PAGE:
The body needs vitamins and minerals to grow, develop, and stay healthy. Also called “micronutrients,” vitamins and minerals are needed only in small amounts, unlike “macronutrients” (carbohydrate, protein, and fat), which supply the body with energy. Ideally, following a healthy diet would provide you with all of the micronutrients you need, but sometimes even a healthy diet leaves gaps, and if you don’t consume the recommended amounts of fruits, vegetables, and whole grains, for example, you may be shortchanging yourself on certain important vitamins and minerals. But vitamin supplements aren’t necessarily a quick fix — and in some situations, they can do more harm than good. What can vitamin supplements do for you? Read on to find out. (You’ll find answers later in this article.)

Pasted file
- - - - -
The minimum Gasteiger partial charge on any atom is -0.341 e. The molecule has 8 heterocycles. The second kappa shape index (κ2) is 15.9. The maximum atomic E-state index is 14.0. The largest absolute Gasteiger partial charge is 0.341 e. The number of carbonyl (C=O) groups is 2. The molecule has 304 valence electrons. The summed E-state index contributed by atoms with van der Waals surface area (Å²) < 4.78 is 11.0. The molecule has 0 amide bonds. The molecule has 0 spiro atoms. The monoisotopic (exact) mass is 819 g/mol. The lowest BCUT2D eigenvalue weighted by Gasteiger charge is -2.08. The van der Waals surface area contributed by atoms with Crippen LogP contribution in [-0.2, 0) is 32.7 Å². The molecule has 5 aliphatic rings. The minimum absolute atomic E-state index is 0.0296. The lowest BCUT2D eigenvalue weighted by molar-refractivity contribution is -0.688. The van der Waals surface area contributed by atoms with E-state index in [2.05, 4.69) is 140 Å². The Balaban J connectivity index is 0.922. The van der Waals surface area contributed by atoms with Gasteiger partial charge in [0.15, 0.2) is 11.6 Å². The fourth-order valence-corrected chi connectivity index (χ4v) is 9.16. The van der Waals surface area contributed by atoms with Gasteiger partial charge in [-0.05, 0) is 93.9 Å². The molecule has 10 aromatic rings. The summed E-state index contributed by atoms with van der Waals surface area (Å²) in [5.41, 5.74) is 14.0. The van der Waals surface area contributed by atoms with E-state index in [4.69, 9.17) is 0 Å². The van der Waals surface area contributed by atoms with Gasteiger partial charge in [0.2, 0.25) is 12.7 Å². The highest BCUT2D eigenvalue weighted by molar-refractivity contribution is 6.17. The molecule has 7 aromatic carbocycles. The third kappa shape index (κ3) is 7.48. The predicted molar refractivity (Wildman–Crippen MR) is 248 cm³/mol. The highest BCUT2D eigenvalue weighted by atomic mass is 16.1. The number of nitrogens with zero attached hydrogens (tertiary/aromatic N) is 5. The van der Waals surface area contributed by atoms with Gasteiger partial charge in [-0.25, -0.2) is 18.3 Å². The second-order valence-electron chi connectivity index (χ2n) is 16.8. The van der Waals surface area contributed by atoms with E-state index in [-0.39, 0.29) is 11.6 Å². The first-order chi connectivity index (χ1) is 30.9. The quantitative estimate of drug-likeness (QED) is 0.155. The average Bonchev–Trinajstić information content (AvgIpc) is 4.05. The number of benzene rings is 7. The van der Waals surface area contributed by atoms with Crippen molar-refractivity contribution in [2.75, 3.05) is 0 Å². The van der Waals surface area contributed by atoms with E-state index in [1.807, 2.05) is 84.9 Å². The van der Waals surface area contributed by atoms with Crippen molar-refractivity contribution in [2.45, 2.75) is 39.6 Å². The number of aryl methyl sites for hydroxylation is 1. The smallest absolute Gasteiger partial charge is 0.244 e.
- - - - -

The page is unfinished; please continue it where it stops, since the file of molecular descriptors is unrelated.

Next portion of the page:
Q
1. Which of the following groups of people may benefit most from taking a multivitamin or mineral supplement? (More than one answer may be correct.)
A. Older adults.
B. Pregnant women.
C. People following a vegan diet.
D. People dieting to lose weight.
2. Taking a multivitamin or mineral supplement can help you prevent heart disease, stroke, and cancer.
TRUE
FALSE
3. Which of the following nutrients are commonly underconsumed?
A. Copper.
B. Vitamin D.
C. Riboflavin.
D. Vitamin K.
4. If you take metformin to help manage your diabetes, you may be at risk for a deficiency of which of the following nutrients?
A. Potassium.
B. Vitamin C.
C. Calcium.
D. Vitamin B12.
5. Men and postmenopausal women should choose a multivitamin or mineral supplement that contains no more than 10 millig Continue reading

Abbott wins FDA approval for diabetes device that doesn't require routine finger pricks

Abbott wins FDA approval for diabetes device that doesn't require routine finger pricks